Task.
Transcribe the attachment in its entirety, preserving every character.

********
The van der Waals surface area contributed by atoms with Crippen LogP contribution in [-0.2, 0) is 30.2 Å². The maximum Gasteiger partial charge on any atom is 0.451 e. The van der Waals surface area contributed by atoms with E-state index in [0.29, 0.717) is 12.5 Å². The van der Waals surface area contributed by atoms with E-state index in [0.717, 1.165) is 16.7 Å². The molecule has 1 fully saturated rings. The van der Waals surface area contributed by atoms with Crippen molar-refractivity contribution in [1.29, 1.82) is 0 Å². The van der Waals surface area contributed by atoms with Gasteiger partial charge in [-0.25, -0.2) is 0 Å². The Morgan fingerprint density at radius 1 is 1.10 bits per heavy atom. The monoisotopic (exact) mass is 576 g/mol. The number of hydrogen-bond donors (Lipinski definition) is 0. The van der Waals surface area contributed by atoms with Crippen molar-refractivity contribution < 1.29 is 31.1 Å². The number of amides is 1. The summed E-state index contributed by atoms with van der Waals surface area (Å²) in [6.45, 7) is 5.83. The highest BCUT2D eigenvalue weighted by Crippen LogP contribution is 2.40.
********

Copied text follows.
The van der Waals surface area contributed by atoms with Crippen LogP contribution in [-0.2, 0) is 30.2 Å². The maximum Gasteiger partial charge on any atom is 0.451 e. The van der Waals surface area contributed by atoms with E-state index in [0.29, 0.717) is 12.5 Å². The van der Waals surface area contributed by atoms with E-state index in [0.717, 1.165) is 16.7 Å². The molecule has 1 fully saturated rings. The van der Waals surface area contributed by atoms with Crippen molar-refractivity contribution in [1.29, 1.82) is 0 Å². The van der Waals surface area contributed by atoms with Gasteiger partial charge in [-0.25, -0.2) is 0 Å². The Morgan fingerprint density at radius 1 is 1.10 bits per heavy atom. The monoisotopic (exact) mass is 576 g/mol. The number of hydrogen-bond donors (Lipinski definition) is 0. The van der Waals surface area contributed by atoms with Crippen molar-refractivity contribution < 1.29 is 31.1 Å². The number of amides is 1. The summed E-state index contributed by atoms with van der Waals surface area (Å²) in [6.45, 7) is 5.83. The highest BCUT2D eigenvalue weighted by Crippen LogP contribution is 2.40.